The latest integrated resource plan (IRP) from PacifiCorp anticipates the retirement or conversion to natural gas of 2,800 MW of coal-fired capacity over the planning period.
On March 31, PacifiCorp d/b/a Rocky Mountain Power filed the IRP with the Idaho Public Utilities Commission. “Development of the 2015 IRP involved a balanced consideration of cost, risk, uncertainty, supply reliability/deliverability, and public policy goals. PacifiCorp’s resource needs can be met with demand side management (DSM) and low cost short-term firm market purchases, labeled as front office transactions (FOTs), through 2027. The first deferrable thermal resource in the 2015 IRP preferred portfolio is added in 2028, one year later when compared to PacifiCorp’s 2013 IRP Update and four years later relative to the 2013 IRP preferred portfolio. By the end of the twenty-year planning horizon, PacifiCorp’s 2015 IRP preferred portfolio reflects an assumed reduction in existing owned capacity totaling 2,775 MW. By 2034, it is assumed that approximately 2,800 MW of existing coal generation will either be retired or converted to operate as natural gas-fired generation.”
PacifiCorp’s 2015 IRP preferred portfolio is built around a system reflecting the addition of 816 MW of executed wind and solar qualifying facility power purchase agreements from 36 projects having in-service dates by the end of 2016. To mitigate the cost of state renewable portfolio standard (RPS) compliance, analyses in the 2015 IRP continue to support the use of unbundled renewable energy credits (RECs) to meet projected compliance needs through the planning horizon.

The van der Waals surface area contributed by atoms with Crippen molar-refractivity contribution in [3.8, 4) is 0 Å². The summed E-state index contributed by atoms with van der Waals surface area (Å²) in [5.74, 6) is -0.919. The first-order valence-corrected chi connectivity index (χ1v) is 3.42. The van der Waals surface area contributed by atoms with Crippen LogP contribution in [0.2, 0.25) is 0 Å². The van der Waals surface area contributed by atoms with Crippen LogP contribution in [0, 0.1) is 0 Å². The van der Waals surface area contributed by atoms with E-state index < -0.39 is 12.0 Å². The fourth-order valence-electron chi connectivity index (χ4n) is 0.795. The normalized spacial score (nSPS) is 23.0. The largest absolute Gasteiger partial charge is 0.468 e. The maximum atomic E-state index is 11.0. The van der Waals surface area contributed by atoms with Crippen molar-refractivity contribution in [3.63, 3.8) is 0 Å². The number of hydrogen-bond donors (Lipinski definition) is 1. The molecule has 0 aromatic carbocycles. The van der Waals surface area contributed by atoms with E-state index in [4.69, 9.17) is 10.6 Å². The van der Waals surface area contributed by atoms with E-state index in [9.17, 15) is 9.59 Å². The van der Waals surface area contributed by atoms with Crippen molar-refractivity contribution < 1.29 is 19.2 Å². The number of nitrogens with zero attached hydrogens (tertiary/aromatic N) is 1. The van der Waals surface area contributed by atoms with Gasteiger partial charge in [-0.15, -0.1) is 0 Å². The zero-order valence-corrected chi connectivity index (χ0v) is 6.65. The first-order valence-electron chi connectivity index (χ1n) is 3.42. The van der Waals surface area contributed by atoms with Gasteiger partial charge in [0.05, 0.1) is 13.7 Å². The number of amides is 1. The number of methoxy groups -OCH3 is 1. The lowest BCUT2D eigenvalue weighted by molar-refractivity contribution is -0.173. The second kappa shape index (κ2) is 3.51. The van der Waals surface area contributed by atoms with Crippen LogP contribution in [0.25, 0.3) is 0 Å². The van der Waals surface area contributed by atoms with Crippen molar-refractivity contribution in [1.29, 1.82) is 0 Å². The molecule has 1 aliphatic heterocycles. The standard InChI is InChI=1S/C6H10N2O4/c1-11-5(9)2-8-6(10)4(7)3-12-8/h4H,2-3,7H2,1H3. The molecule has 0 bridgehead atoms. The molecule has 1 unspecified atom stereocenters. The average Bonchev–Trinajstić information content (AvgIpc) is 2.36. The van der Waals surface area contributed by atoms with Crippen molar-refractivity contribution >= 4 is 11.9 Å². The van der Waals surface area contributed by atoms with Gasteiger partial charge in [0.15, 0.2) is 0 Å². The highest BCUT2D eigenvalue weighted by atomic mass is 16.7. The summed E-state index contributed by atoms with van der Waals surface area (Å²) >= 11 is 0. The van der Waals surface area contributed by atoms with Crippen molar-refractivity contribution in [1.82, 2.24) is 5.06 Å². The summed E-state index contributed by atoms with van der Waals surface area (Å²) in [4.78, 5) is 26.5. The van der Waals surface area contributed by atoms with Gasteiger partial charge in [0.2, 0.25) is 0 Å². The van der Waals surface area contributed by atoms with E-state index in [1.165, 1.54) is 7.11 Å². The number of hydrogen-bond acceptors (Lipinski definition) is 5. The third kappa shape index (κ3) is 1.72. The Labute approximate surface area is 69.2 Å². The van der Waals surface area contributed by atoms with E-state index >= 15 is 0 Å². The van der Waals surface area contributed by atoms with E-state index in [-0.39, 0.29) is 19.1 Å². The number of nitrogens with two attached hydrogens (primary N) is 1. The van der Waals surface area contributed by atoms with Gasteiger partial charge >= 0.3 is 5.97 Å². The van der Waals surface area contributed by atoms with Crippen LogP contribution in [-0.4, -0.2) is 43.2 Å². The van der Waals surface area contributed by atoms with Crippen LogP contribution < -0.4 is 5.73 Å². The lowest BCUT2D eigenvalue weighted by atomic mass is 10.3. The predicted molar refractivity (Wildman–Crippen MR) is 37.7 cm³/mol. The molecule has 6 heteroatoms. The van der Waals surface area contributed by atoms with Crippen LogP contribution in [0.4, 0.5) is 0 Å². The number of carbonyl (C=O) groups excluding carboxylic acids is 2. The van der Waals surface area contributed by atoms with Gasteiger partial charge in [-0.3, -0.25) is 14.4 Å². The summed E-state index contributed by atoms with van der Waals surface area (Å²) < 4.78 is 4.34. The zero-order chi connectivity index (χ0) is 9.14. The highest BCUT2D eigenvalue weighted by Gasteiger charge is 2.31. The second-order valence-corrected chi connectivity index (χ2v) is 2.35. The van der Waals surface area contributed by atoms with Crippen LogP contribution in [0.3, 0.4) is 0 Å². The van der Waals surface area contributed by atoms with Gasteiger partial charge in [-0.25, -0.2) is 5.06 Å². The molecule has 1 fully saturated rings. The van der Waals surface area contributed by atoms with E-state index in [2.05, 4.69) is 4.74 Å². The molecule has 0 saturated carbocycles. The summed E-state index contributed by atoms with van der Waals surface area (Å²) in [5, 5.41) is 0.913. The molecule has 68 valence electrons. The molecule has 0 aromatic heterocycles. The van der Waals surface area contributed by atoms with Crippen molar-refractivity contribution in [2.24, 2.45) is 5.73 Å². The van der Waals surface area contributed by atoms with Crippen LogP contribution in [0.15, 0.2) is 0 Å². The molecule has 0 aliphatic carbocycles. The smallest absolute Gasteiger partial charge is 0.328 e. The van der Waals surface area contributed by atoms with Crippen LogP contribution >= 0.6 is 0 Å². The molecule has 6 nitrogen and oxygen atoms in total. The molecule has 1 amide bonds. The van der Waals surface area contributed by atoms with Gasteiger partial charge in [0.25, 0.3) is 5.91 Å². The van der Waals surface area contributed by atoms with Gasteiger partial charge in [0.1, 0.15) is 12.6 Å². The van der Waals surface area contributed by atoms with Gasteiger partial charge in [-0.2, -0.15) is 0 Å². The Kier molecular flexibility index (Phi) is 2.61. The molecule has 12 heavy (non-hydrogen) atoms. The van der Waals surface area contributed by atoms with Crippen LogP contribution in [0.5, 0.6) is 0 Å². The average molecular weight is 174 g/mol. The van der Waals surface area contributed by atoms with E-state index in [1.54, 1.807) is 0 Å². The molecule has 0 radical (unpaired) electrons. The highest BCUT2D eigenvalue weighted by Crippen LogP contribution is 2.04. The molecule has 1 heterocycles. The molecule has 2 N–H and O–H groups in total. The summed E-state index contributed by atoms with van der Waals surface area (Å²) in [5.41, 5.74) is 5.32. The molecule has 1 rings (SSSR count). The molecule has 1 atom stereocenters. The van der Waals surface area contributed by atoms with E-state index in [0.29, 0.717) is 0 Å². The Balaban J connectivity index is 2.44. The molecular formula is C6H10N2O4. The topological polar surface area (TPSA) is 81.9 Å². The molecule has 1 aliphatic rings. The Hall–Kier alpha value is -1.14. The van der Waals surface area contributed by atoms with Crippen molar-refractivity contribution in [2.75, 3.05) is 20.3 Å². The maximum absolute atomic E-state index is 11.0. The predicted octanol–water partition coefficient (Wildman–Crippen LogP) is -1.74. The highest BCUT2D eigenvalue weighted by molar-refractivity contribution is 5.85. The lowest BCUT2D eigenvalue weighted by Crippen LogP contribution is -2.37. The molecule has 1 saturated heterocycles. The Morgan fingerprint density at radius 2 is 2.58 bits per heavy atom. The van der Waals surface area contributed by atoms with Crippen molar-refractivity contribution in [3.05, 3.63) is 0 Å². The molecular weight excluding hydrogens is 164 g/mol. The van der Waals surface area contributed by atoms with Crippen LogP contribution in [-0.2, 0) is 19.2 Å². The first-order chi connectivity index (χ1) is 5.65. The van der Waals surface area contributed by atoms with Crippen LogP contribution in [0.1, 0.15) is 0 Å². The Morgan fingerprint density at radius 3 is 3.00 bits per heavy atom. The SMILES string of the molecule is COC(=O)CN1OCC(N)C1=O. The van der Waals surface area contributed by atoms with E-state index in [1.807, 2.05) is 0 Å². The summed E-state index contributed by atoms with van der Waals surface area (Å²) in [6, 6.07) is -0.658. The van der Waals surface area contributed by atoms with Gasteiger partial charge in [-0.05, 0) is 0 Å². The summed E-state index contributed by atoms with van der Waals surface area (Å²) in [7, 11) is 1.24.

During the 2015 IRP portfolio development process, PacifiCorp considered alternative Regional Haze scenarios, which reflect potential inter-temporal and fleet trade-off compliance outcomes for both known and prospective Regional Haze compliance requirements on existing coal units in PacifiCorp’s fleet. Analysis of near-term Regional Haze compliance requirements support converting Naughton Unit 3 in Wyoming to burn natural gas in 2018 and strategies that avoid installation of selective catalytic reduction (SCR) emissions control equipment at Wyodak, Dave Johnston Unit 3, and Cholla Unit 4, saving PacifiCorp customers hundreds of millions of dollars.
Just as PacifiCorp was initiating its 2015 IRP public process, the U.S. Environmental Protection Agency issued a proposed rule under §111(d) of the Clean Air Act (111(d) or the 111(d) rule) establishing state emission rate targets for existing resources through application of a best system of emission reduction (BSER). PacifiCorp considered EPA’s proposed rule in its 2015 IRP by studying a range of assumed compliance requirements and alternative compliance strategies. The 2015 IRP preferred portfolio meets PacifiCorp’s share of state emission rate targets among those states in which PacifiCorp serves retail customers and owns existing fossil generation potentially affected by the proposed rule. PacifiCorp’s compliance solution reflects a BSER that is primarily comprised of allocating system renewable generation among states, acquiring energy efficiency resources, and re-dispatching fossil-fired generation resources.